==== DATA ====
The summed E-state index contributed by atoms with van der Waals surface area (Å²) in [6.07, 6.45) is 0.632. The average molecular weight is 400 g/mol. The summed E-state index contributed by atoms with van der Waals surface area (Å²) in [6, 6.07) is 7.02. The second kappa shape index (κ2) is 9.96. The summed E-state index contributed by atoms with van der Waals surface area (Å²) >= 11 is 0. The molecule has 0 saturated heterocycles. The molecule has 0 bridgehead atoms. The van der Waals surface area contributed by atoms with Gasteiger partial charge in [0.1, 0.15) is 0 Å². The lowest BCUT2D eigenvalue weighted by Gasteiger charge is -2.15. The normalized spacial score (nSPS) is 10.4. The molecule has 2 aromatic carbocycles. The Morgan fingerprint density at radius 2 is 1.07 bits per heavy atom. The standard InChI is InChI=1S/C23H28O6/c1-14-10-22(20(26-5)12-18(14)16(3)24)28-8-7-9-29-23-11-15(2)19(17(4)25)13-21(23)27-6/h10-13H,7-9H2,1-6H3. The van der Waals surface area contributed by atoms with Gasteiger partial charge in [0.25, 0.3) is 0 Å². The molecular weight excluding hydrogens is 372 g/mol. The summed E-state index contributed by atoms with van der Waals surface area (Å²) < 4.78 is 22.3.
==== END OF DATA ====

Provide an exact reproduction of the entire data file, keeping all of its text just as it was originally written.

The summed E-state index contributed by atoms with van der Waals surface area (Å²) in [6.07, 6.45) is 0.632. The average molecular weight is 400 g/mol. The summed E-state index contributed by atoms with van der Waals surface area (Å²) in [6, 6.07) is 7.02. The second kappa shape index (κ2) is 9.96. The summed E-state index contributed by atoms with van der Waals surface area (Å²) >= 11 is 0. The molecule has 0 saturated heterocycles. The molecule has 0 bridgehead atoms. The van der Waals surface area contributed by atoms with Gasteiger partial charge in [0.1, 0.15) is 0 Å². The lowest BCUT2D eigenvalue weighted by Gasteiger charge is -2.15. The normalized spacial score (nSPS) is 10.4. The molecule has 2 aromatic carbocycles. The Morgan fingerprint density at radius 2 is 1.07 bits per heavy atom. The standard InChI is InChI=1S/C23H28O6/c1-14-10-22(20(26-5)12-18(14)16(3)24)28-8-7-9-29-23-11-15(2)19(17(4)25)13-21(23)27-6/h10-13H,7-9H2,1-6H3. The van der Waals surface area contributed by atoms with Gasteiger partial charge in [0.25, 0.3) is 0 Å². The molecular weight excluding hydrogens is 372 g/mol. The summed E-state index contributed by atoms with van der Waals surface area (Å²) < 4.78 is 22.3.